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Did I Ever Have A Choice?

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They wouldn't accept me. Their view of me would change in an instant. Their religion wouldn't allow it. But would they disown me, was it worth it? Was it worth to me, leaving my family behind, but then technically they wouldn't be my family anymore. I would have no one, could I really take it? Could I live in a world with so much hate, for something I have no control over? Did I have control over this, my destiny? Was it me or someone of a higher power doing this? Why would someone bring this fear and unhappiness to anybody? So many question's left unanswered.

I couldn't take the thought of my family looking down at me in shame, disappointment, and embarrassment. The thought that we wouldn't go out like regular families because the townspeople whom we've known our whole lives would talk about me behind my back. Their whispers carried by the winter breeze, the disgust evident in the small whisper, evident of how much they do not approve. Then I made the decision to not tell them at all. But the secret ate me piece by piece, day by day. I had to tell someone, not anyone, but my best friend, Angel Lictic.

Angel Lictic and Raven Hades. We were exact opposites, even our names were opposites, but I guess opposites always attract in every situation right? That's how it always was, and how we always thought it would be. We were practically attached to the hip, and everyone knew it. The thought that I could have some piece of mind at least because I've told someone was amazing. But when I did tell Angel, I was grateful iI wouldn't be rejected because Angel would understand me. She had to, after all we were best friends.

But how wrong I was, to assume Angel wouldn't reject me, simply because she was my best friend. We grew up together, but in two different households, but with the same practices. Only Angel's parents happened to be the caretakers of our local church here, which is why she was always more devoted to God than me. I should have known she wouldn't take the idea of me being bisexual lightly. It went against everything she was taught, against everything she knew, her religion, Christianity. She was beyond livid when I told her, she yelled that she would have to take me to church and make sure the priest "purified" me and "relieved" me of my inner demon. That's when I knew everything would go down hill.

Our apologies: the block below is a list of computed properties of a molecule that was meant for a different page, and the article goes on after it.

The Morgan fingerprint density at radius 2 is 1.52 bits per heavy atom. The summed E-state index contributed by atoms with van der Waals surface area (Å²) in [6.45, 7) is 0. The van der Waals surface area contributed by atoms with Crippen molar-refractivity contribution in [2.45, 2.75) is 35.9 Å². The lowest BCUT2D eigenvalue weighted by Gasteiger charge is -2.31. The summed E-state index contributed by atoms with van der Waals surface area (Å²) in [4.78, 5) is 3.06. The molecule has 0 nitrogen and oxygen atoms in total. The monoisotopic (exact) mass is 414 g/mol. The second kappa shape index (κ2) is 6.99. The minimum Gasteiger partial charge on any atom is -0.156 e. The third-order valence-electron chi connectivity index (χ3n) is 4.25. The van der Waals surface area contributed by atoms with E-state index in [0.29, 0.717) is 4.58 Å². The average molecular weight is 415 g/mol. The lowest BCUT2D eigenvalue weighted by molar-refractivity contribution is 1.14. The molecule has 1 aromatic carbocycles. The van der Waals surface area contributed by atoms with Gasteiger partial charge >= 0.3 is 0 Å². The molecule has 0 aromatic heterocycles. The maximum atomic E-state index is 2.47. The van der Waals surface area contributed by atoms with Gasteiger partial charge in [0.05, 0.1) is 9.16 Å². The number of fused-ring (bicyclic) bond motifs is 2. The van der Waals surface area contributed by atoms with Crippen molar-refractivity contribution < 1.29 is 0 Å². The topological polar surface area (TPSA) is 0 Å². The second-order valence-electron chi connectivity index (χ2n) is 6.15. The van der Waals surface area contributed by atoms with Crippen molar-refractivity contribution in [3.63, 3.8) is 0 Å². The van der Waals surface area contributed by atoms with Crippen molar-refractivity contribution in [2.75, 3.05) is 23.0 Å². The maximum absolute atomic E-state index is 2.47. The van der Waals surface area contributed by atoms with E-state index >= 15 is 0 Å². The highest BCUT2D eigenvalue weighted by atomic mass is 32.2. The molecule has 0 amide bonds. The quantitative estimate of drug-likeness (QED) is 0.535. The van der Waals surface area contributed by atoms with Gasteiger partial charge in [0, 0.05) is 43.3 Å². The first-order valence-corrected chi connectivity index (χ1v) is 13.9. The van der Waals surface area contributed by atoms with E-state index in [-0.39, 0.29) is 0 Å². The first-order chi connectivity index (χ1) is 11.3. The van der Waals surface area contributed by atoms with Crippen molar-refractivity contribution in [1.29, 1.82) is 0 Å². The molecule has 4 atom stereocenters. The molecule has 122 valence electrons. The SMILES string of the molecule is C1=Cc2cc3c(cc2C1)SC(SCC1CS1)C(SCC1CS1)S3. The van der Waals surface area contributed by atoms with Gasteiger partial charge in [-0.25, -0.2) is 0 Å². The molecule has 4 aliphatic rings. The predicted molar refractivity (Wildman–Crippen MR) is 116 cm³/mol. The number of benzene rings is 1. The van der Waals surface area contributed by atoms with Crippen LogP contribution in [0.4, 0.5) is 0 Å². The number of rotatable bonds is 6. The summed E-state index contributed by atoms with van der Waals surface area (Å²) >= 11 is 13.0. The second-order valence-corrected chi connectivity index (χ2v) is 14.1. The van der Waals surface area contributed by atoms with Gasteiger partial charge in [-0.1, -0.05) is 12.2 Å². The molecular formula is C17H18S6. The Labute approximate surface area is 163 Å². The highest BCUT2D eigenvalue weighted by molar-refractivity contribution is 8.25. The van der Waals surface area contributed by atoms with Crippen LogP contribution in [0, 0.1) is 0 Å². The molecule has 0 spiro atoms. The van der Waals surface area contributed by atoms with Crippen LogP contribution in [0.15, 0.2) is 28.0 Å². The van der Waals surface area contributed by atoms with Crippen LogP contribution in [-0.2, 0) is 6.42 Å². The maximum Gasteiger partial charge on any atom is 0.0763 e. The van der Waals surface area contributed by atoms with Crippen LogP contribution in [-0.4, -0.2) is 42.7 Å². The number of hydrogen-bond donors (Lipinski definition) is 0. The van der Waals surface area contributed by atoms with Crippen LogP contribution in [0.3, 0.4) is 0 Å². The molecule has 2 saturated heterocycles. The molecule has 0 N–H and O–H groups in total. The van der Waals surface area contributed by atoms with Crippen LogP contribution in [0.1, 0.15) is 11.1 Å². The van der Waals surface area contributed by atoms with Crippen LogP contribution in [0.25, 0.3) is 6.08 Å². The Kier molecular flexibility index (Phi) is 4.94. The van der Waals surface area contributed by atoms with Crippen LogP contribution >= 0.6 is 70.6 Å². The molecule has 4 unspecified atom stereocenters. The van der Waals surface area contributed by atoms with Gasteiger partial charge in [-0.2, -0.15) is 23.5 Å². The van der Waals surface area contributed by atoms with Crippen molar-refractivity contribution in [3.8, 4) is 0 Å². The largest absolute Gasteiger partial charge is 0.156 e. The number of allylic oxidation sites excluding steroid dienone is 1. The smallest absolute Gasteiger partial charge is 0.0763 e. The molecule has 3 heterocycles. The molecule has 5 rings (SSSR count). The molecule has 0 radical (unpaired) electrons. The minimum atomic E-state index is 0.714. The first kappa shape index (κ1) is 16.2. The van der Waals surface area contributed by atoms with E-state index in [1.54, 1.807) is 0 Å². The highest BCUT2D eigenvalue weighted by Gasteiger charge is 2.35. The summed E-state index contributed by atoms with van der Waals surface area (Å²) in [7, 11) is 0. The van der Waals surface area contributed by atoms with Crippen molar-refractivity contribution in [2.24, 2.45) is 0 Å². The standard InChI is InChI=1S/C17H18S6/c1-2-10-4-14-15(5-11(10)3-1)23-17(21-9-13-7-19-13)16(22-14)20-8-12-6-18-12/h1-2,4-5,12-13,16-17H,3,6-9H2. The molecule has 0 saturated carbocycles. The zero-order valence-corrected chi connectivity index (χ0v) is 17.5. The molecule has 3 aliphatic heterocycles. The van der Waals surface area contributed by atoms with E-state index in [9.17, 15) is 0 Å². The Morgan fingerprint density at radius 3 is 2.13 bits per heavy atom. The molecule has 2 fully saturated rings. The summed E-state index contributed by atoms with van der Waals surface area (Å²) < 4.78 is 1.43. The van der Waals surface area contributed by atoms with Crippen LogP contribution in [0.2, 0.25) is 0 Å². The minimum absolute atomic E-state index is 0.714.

She avoided me like the plague, but I thought I would give her time so she could get used to it. There was something wrong, I felt it in my gut. There was something bad brewing, but I simply ignored it. I came home from Sunday school, thinking it was odd for Angel to be absent. Maybe she was sick? I would have to visit her and make sure she was okay even if she was mad at me. But what happened next made me forget those simple thoughts. Water was thrown at my face, and I heard chanting.

"The almighty creator, help us! Relieve this child of her demon. Let her go!" I realized those words had come from Matthew Lictic, Angel's father, our priest from our local church. I could still hear chanting in the background, realizing it was my family.

"What is going on!?" I yelled at the priest. Someone was holding me down, while the priest placed a cross on my forehead and a bible to my heart. My family seemed to be throwing water, which I realized was actually holy water.

"Be gone I say! Let the child rest in peace!" the priest chanted. It had finally dawned onto me what was going on. Angel must have confessed "my sins" and asking God for help to relieve my "demon". Priest Lictic decided to help because he was God's helper on earth. And I knew then and there, my family would never accept me and decided to invent that I had a demon in me rather then believe I was bisexual. I was done with this, the holy water made the person holding me, hands, pretty slippery. I was able to escape and run to my room and lock the door.

I gathered money that I've been saving since I was a little girl, packed my things, all while knowing my family was planning a way to get me downstairs so they could finish...whatever the hell they were trying to do to me. Thanking God, knowing he still loved me because he created me this way, that I just turned 18 a couple of weeks ago and that I had gotten an ID. My prayers were answered when I remembered a friend that moved from my hometown, whom I still wrote too, to get away from the religiousness. He had always begged me to visit him, and now I had the chance. He lived far enough, but close enough that I could still get there on a bus like a Greyhound bus.

Knowing I would never see my family again, I jumped out my window carefully, like so many times before when I wanted to get away. And walked the path I've walked so many times before. Not once did I look back, even when I bought the ticket to go to my destination, knowing nothing will ever be the same. When I was on the bus, passing the sign that I was leaving my hometown, what finally happened to me crashed all around me. I cried silently, knowing I had begun a new life, and promising myself I would try to never look back.





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